The widespread use and adoption of bitcoin (BTC) and cryptocurrencies by individuals or traditional institutional actors grows over time and this makes cybercriminals use the ecosystem to commit fraud, launder money, among other illegal activities.
one of the tools most used for fraudulent purposes, are decentralized finances (DeFi), according to a poll from the firm Elliptic.
47% of risk and compliance professionals in the cryptocurrency industries and financiers consulted, assured that DeFi “presents the greatest risks for financial crimes.”
Within the DeFi sector, the popularity of decentralized applications (dApps) in 2021 made that sector grow by 1700%, moving $247 billion, while decentralized exchanges (DEX) reached $300 billion in monthly trading volumes over the past year.
Such figures have begun to “get the attention of banks and other financial institutions, who are considering how they can take advantage of DeFi innovations to provide their customers with new products and services,” explains Elliptic in a study from last March.
Those consulted indicated that non-fungible tokens (NFT) are the second most at risk of being used for financial crimes with 30%. In total, 100 security experts in the area of cryptocurrencies were surveyed.
DeFi has a weak point
Although they seem to be encouraging figures, DeFi also has a weak point. According to the report, investors in the area of DeFi has suffered losses totaling over $12 billionIn 2021 alone, losses reached USD 10 billion.
This happens because users of dApps can generally access these services without having to provide Know Your Customer (KYC) information, which makes the DeFi ecosystem of easy access for cyber criminal groupsfacilitating money laundering with crypto assets.
A clear example of how hackers use DEXs for illicit purposescomes from North Korea. Different innovative maneuvers are carried out from that country to exchange ether (ETH), the native cryptocurrency of Ethereum, and bitcoin with each other. In 2021, the Asian nation stole more than USD 400 million through cyberattacks, as reported by CriptoNoticias.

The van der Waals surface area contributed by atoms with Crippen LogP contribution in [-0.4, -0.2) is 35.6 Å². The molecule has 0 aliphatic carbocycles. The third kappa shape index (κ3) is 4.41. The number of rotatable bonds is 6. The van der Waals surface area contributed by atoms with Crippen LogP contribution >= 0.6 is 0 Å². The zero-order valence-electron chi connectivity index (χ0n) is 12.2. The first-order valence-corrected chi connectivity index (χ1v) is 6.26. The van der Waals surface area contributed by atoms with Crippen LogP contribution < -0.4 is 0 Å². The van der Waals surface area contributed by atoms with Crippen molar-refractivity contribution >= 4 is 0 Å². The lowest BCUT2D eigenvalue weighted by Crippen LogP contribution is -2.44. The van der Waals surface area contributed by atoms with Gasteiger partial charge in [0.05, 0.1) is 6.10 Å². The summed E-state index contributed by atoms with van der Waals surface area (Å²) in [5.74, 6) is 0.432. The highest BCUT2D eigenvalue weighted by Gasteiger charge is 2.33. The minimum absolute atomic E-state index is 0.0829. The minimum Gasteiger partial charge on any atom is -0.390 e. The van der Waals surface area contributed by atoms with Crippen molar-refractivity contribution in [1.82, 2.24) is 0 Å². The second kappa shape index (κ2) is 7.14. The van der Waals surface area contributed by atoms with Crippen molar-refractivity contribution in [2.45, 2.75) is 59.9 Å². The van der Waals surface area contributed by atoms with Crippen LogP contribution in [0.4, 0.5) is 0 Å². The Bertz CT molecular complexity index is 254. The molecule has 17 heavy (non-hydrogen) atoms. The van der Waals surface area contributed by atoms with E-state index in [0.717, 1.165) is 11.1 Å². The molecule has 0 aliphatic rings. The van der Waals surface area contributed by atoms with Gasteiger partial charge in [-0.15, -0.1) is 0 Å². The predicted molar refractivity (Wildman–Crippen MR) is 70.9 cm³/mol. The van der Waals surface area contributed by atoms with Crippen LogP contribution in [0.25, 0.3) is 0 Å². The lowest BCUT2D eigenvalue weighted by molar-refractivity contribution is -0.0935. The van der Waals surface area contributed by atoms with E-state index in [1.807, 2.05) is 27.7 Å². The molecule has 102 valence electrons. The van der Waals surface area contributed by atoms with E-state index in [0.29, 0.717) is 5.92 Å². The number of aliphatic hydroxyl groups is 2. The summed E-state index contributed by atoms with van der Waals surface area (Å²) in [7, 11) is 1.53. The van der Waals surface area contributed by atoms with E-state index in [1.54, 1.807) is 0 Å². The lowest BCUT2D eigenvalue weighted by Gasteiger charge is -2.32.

More recently, this outlet reported that the United States claimed that North Korean hackers were behind the attack on the Ronin network of the Axie Infinity video game, where they stole $600 million in ETH.
Ransomware and cryptocurrency laundering
Cyberattacks are largely done through ransomware and these are more likely than other criminals like hackers or scammers to consolidate and hold funds long-term instead of moving them immediately to a fiduciary order, according to a forensic investigation from the cryptocurrency intelligence company, CipherTrace, published recently.
The firm considers it “common” for hackers or cyberattackers to use bitcoin to launder stolen funds using mixers or coinjoins, these are software tools that pool and recode cryptocurrencies from thousands of addresses.
However, CipherTrace found that commingling funds in general is “not that common among ransomware actors” and they prefer a user privacy-focused wallet like Wasabi.
“The non-custodial nature of a coin pool means that the user remains in full control of their funds and does not need to rely on a trusted third party who could abscond with the cryptocurrency or keep records of the transactions,” explains CipherTrace.
Although the Wasabi use could no longer be as effective. The company behind the wallet announced that it will start veto certain Bitcoin addresses that use coinjoin, zkSNACKs, developer of the wallet, have not published the reasons for these new policies that threaten privacy, but it can be assumed that it is due to alleged pressure from the States.
This leaves cybercriminals less likely to handle the funds obtained by the attacks, especially those directed to financial tools such as DeFi.